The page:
Excited to be working with the Alaska Center for the Book and to take part in the Alaska Book Week Celebration with an event here in Juneau. Ernestine even asked if I planned on reading, I better get some poems revised. Hope to see some familiar faces. Download a flyer to post around town anywhere I missed.
Read Local | An Alaska Book Week Celebration
October 10, 2015 | 7:00-9:00 PM | Coppa (917 Glacier Avenue)
Join us for a celebration of Alaska’s books and authors plus an exciting announcement!
More info at www.uas.alaska.edu/ocob
Facebook Event page: https://www.facebook.com/events/1048665185168204/
Ernestine Hayes was born to the Wolf House, Tlingit Kaagwaantaan clan in Alaska at the end of World War II. In Blonde Indian, an Alaska Native Memoir, she weaves reminiscences of her life, stories from her grandmother, Tlingit history, nature writing, and fiction into a testament of the twentieth-century Alaska Native experience and a love song to the land.
In 2007, Blonde Indian received an American Book Award and Honoring Alaska Indigenous Literature award, was named October 2006 Native America Calling Book of the Month, was a finalist for the 2007 Kiriyama Prize and the 2007 PEN Non-fiction Award and is the 2015-16 UAS One Campus, One Book selection. She received her MFA in creative writing and literary arts from the University of Alaska Anchorage and is currently Assistant Professor of English at the University of Alaska Southeast in Juneau.
Carrie Enge has taught English for the last forty years, first in Petersburg, Alaska and later at University of Alaska Southeast. She received her masters in creative writing from University of Alaska limited residency program. Miss Howe, her third grade teacher, told Carrie she should be an author, but it took 60 years to implement the plan. Besides teaching and writing, Carrie has commercial fished, squeezed herring, coached debate, pulled a lot of weeds, and raised two lovely daughters.
Aleria Jensen’s poems and essays have appeared in Orion Magazine, Potomac Review, Alaska Quarterly Review, Tidal Echoes, Camas, Sea Stories,Terrian.org and the 49 Writers Blog. She has work included in the collection Wildbranch: An Anthology of Nature, Environmental, and Place-Based Writing, released in October 2010 by the University of Utah Press. In 2015 her poem, “Soldier’s Station” was selected by The Poems in Place Project of the Alaska Center for the Book for placement at Caines Head State Recreation Area near Seward, AK. She lives in Juneau, Alaska with her partner, six year old son and three year old daughter.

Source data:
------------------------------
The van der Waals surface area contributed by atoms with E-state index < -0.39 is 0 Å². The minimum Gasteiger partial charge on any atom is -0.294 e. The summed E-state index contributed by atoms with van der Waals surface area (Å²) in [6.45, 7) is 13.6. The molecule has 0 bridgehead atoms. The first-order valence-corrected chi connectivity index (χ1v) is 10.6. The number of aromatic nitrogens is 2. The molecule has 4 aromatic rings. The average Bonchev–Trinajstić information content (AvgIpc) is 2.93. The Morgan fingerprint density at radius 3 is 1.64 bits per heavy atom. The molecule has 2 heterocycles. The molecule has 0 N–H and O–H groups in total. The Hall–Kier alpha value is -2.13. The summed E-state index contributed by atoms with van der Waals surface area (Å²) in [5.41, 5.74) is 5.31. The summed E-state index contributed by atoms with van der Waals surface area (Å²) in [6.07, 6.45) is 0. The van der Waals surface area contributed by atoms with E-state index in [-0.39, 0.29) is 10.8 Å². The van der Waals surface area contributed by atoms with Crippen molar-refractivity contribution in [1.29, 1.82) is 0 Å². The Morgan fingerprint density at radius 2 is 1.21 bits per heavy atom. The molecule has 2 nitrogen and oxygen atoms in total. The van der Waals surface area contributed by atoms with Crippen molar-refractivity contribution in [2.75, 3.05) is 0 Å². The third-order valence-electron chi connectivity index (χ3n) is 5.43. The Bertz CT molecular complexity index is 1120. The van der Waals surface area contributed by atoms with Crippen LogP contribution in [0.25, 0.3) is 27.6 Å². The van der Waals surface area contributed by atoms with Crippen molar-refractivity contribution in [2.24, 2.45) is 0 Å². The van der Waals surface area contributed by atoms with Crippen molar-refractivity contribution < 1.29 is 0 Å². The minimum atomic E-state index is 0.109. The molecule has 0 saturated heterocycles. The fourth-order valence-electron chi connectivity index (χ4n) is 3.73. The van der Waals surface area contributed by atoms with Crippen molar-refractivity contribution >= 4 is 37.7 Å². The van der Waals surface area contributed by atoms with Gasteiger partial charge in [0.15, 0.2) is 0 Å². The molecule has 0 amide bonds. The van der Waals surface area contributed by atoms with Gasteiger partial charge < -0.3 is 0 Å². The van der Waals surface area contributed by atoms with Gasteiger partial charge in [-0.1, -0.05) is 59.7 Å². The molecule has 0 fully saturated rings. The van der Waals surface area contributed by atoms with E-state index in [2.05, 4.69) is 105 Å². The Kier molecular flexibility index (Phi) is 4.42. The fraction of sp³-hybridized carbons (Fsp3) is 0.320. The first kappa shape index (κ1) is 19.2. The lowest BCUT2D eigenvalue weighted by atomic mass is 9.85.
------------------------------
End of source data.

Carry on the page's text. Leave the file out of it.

Frank Soos has published two works of fiction: Early Yet, and Unified Field Theory, the 1997 winner of the Flannery O’Connor Award for Short Fiction, and one book of essays, Bamboo Fly Rod Suite. The recipient of grants from the National Endowment for the Arts and the Alaska State Council on the arts, he is professor emeritus of English at the University of Alaska Fairbanks. In 2009 he published, Double Moon: Constructions and Conversations with visual artist Margo Klass. Klass and Soos began their collaboration in 2002. They make their home in Fairbanks, Alaska.
Joan Naviyuk Kane is the author of The Cormorant Hunter’s Wife and Hyperboreal. She has received a Whiting Writer’s Award, the Donald Hall Prize in Poetry, the USA Projects Creative Vision Award, an American Book Award, the Alaska Literary Award, and fellowships from the Rasmuson Foundation, Alaska State Council on the Arts, Alaska Arts and Cultures Foundation, the Native Arts and Cultures Foundation and the School for Advanced Research.
Kane graduated from Harvard College, where she was a Harvard National Scholar, and Columbia University’s School of the Arts, where she was the recipient of a graduate Writing Fellowship. Inupiaq with family from King Island and Mary’s Igloo, she raises her children in Anchorage, Alaska, and is a faculty mentor with the low-residency MFA program at the Institute of American Indian Arts in Santa Fe, New Mexico.
Under the recent influence of Haiku poets Alan and Donna (Beaver) Pizzarelli, I woke up to my first Haiku poem I have written in over 45 years!
A Time of Reciprocity: Memorial Potlatch
We hold out an empty plate